Among small firms (employing three to 199 employees) surveyed in a Kaiser/HRET survey of employers not offering health benefits, the percentage of firms that provide employees money to purchase their own health insurance dropped from 9% to 5% among employers employing three to nine between 2012 and 2014.
The percentage of companies that employ between 10 and 199 employees offering such subsidies rose from 11% to 17%.
According to that same survey, 44% of firms employing between three and nine offered health benefits in 2014. That figure rose to 64% for firms employing between 10 and 24 workers, 83% for firms employing 25 to 49 workers and 91% for companies with 50 to 99 employees.
Employers in the South lagged behind other U.S. regions in the percentage of employers providing health benefits, averaging about 48% of companies. Employers in the Northeast, Midwest and West performed better, with roughly 57%, 58% and 60% of all firms respectively in those regions offering health insurance.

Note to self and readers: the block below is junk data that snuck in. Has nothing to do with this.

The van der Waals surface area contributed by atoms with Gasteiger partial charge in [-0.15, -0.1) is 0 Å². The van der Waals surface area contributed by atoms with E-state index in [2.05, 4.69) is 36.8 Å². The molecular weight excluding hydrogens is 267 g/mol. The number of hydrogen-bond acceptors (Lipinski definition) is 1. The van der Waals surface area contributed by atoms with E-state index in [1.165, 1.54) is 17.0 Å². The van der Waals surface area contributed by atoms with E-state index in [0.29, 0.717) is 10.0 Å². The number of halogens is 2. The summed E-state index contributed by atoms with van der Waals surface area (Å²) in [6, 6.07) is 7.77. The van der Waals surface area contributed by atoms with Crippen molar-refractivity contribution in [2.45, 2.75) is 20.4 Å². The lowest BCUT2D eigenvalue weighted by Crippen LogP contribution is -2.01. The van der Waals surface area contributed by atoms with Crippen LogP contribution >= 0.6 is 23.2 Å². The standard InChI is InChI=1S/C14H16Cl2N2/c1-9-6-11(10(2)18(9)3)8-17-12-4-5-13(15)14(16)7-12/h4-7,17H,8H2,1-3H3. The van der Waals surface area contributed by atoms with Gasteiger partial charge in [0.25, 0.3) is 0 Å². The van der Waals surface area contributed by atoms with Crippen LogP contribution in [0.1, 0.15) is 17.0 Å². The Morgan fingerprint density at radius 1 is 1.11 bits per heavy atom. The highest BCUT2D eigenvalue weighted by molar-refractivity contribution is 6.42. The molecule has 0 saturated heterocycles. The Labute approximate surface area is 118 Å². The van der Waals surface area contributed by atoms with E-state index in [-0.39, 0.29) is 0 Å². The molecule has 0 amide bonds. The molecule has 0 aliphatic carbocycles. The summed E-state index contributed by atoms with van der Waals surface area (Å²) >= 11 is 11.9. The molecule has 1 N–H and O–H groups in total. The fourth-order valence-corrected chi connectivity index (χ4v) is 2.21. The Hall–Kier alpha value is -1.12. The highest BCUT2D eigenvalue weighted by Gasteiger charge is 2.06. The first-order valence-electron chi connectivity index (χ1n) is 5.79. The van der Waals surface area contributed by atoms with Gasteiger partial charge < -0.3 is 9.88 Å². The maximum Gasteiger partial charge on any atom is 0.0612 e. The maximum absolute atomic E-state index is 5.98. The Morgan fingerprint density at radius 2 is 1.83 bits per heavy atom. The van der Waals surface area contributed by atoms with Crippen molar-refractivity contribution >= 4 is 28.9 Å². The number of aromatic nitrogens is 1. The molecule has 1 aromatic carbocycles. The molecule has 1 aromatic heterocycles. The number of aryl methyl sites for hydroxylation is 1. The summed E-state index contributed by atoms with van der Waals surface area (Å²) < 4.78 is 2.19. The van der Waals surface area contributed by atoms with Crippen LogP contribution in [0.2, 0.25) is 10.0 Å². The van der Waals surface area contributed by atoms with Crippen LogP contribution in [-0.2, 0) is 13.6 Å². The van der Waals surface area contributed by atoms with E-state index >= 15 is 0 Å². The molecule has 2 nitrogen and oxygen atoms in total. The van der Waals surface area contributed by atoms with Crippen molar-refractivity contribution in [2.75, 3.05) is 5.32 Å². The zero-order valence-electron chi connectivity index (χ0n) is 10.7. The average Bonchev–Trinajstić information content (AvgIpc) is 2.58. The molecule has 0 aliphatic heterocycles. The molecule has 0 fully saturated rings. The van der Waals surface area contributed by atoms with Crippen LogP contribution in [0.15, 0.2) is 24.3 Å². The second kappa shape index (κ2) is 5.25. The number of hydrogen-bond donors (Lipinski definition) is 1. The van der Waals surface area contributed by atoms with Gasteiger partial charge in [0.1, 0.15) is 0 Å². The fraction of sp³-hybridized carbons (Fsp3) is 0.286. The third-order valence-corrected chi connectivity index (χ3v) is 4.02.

Employers in the retail industry offering insurance trailed employers in other industry sectors surveyed, with 37% offering insurance. Leading the industry sectors was state and local government employers, with 92% offering coverage, followed by finance at 68%, manufacturing (61%), healthcare (59%) and agriculture/mining (48%).
Individual market health insurance premiums will increase by an average 9.5% next year in Florida, according to the Florida Office of Insurance Regulation.
In California, individual rates will be rising by an average of 4%, while in New York the average premium increase will exceed 7%, Politico reported.